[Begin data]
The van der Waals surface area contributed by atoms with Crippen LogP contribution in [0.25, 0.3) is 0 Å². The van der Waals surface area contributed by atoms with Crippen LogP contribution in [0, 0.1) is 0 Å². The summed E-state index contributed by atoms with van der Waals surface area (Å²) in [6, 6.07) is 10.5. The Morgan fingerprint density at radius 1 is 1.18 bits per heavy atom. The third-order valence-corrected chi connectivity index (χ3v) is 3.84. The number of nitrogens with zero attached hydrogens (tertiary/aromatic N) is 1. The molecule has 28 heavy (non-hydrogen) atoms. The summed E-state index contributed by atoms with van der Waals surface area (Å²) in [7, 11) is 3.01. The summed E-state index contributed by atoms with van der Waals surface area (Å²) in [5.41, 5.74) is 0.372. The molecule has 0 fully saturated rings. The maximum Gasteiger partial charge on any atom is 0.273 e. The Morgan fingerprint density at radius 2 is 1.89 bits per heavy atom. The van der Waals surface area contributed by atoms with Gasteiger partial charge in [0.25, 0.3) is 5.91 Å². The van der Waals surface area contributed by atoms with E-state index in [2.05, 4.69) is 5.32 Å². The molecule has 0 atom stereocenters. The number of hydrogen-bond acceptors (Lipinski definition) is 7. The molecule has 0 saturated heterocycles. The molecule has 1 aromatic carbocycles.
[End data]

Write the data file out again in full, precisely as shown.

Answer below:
The van der Waals surface area contributed by atoms with Crippen LogP contribution in [0.25, 0.3) is 0 Å². The van der Waals surface area contributed by atoms with Crippen LogP contribution in [0, 0.1) is 0 Å². The summed E-state index contributed by atoms with van der Waals surface area (Å²) in [6, 6.07) is 10.5. The Morgan fingerprint density at radius 1 is 1.18 bits per heavy atom. The third-order valence-corrected chi connectivity index (χ3v) is 3.84. The number of nitrogens with zero attached hydrogens (tertiary/aromatic N) is 1. The molecule has 28 heavy (non-hydrogen) atoms. The summed E-state index contributed by atoms with van der Waals surface area (Å²) in [7, 11) is 3.01. The summed E-state index contributed by atoms with van der Waals surface area (Å²) in [5.41, 5.74) is 0.372. The molecule has 0 fully saturated rings. The maximum Gasteiger partial charge on any atom is 0.273 e. The Morgan fingerprint density at radius 2 is 1.89 bits per heavy atom. The van der Waals surface area contributed by atoms with Gasteiger partial charge in [0.25, 0.3) is 5.91 Å². The van der Waals surface area contributed by atoms with E-state index in [2.05, 4.69) is 5.32 Å². The molecule has 0 atom stereocenters. The number of hydrogen-bond acceptors (Lipinski definition) is 7. The molecule has 0 saturated heterocycles. The molecule has 1 aromatic carbocycles.